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March 07, 2002

The Value of Inaccurate Predictions:

The Value of Inaccurate Predictions: There's been an outbreak of tedious partisan sniping on many of the sites I like to read, so I am switching back to books, and Internet-free activities such as swilling booze at French Consulate parties. First, though, this Opinion Journal comment from today caught my eye:

Of course, only time will tell if Podhoretz is right when he predicts a growing "antiwar" movement. And if his prediction turns out to be wrong, his call for vigilance may deserve some of the credit.
Now, for stupid partisan fun, substitute "Podhoretz" and "a growing 'antiwar' movement" with, say, "Chomsky" and "genocide in Afghanistan." Or maybe "Garret Hardin" and "mass starvation." Or "that dude who's always wrong about the environment" and "destruction of the ecosystem." Or "smokestack industry in L.A." and "collapse of the Southland economy due to tough emissions standards." You could waste whole minutes doing this.

Two banal points: 1) This is an easy way to measure partisan sympathy for sky-is-falling types who happen to be on the "right" side of any given issue. 2) It's also correct, to a degree – people who make alarmist predictions help grab the attention of those who might be in the position to prevent those alarmist things from happening. People like me spend a lot of energy poking fun at ridiculous predictions and boys who cry wolf, but not enough dispensing credit to those who galvanize public opinion about issues that actually matter. We need our environmentalists and musicologists and geopolitical grumps and even commie-hunters – through their zeal, they gather vital information about things we might well be missing, or on the verge of ruining. But I'd bet they are much better at this than at making predictions and prescribing policies. It's an important distinction to keep track of.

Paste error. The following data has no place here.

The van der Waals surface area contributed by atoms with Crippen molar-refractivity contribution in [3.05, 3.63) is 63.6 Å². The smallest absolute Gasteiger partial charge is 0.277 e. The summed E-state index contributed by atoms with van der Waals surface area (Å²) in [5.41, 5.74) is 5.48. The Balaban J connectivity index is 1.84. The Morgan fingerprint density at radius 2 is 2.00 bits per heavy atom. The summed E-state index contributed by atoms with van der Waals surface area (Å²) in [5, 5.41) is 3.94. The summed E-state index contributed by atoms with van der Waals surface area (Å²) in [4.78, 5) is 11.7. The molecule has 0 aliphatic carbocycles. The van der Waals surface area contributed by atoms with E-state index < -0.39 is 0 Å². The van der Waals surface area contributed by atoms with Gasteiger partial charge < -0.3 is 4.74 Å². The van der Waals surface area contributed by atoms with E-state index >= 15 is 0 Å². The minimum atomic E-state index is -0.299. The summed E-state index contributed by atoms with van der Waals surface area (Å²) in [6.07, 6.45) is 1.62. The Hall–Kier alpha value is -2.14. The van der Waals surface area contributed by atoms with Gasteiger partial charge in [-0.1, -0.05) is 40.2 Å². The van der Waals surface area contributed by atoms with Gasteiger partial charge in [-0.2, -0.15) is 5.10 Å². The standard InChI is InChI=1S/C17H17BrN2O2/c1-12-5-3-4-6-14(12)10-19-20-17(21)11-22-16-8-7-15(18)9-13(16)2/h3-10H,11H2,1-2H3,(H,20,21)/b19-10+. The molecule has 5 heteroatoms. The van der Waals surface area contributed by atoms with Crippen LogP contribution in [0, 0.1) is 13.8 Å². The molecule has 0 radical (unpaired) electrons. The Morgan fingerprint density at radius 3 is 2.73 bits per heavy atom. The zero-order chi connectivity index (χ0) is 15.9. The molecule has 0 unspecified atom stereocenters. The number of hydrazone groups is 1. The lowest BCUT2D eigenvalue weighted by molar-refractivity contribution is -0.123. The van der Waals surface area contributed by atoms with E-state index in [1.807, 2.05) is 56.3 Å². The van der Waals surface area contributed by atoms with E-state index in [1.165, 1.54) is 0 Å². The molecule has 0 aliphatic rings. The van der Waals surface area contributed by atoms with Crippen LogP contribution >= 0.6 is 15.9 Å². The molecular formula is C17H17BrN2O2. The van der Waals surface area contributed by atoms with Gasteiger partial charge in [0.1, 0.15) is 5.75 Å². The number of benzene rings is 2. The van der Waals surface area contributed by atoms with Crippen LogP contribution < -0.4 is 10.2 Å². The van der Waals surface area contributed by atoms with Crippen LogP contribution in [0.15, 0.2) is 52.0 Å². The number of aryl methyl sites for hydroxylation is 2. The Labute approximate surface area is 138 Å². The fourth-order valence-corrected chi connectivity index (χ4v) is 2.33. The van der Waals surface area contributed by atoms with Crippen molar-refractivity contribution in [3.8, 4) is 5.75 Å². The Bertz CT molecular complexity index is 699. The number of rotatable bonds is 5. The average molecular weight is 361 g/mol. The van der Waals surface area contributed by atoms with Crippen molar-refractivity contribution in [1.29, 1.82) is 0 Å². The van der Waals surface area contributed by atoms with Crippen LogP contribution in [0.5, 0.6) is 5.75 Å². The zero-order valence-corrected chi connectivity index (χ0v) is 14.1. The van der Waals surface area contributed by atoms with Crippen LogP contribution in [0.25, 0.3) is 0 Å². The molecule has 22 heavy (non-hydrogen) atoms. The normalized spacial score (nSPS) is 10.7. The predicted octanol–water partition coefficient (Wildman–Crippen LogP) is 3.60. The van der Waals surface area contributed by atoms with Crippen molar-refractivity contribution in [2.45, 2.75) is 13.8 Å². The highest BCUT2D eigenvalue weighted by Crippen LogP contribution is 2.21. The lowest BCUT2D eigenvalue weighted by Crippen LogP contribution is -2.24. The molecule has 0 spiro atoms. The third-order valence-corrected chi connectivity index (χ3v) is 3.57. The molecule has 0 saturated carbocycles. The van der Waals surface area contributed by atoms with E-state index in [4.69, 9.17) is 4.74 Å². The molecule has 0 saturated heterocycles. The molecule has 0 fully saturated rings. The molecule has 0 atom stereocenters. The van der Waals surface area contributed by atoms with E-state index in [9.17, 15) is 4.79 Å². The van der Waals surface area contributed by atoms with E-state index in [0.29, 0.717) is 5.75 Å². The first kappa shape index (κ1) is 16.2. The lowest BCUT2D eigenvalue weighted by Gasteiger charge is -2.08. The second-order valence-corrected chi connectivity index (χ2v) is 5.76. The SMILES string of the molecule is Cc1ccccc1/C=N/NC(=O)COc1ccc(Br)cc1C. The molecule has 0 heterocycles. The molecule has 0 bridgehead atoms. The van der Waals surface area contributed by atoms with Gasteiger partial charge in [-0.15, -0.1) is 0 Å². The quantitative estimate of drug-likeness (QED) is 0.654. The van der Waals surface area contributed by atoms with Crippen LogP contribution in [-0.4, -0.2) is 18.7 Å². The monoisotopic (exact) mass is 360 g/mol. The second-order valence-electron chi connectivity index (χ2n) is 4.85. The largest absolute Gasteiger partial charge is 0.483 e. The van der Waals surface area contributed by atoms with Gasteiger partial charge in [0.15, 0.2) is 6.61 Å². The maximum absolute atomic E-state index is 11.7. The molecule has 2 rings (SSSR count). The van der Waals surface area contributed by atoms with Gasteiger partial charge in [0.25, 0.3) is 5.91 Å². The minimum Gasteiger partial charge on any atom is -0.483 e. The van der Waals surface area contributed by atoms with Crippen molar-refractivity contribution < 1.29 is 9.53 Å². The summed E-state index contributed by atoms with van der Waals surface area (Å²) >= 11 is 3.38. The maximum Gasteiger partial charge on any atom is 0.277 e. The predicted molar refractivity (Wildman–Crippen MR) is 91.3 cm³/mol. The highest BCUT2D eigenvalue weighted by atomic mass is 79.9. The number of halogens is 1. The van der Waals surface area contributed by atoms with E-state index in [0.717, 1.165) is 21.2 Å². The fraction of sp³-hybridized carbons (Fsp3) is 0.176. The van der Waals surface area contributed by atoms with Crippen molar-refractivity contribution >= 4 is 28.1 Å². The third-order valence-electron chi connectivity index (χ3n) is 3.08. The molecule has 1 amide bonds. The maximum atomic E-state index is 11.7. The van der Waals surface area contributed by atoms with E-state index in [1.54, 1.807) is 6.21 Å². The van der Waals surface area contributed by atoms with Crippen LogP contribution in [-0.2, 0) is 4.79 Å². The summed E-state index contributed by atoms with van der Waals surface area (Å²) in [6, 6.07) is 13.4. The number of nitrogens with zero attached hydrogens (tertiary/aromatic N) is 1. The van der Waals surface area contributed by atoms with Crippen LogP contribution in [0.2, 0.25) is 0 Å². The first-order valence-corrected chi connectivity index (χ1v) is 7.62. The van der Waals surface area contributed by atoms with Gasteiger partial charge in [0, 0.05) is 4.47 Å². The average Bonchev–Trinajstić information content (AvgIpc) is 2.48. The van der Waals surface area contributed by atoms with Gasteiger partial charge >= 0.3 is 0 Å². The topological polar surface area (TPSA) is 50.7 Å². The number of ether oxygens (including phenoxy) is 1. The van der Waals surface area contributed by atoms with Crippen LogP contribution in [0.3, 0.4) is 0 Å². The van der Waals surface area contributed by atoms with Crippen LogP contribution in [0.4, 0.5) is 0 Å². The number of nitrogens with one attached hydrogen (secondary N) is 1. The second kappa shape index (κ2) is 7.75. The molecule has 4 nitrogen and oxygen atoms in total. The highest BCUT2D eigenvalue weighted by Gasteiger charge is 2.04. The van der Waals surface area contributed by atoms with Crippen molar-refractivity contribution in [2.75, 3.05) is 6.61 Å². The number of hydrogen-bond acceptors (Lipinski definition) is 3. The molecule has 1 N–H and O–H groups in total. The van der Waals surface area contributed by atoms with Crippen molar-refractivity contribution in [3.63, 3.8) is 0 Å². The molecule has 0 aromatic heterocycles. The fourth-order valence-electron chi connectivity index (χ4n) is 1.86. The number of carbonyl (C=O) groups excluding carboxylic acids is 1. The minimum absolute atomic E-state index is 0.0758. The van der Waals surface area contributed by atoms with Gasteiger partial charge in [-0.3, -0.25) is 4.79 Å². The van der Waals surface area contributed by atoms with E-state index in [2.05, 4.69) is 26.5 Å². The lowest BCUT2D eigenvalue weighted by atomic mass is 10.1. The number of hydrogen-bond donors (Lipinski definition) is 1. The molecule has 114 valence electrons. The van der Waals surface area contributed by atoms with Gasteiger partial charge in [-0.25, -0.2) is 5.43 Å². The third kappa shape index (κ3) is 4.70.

Posted by at March 7, 2002 11:32 PM
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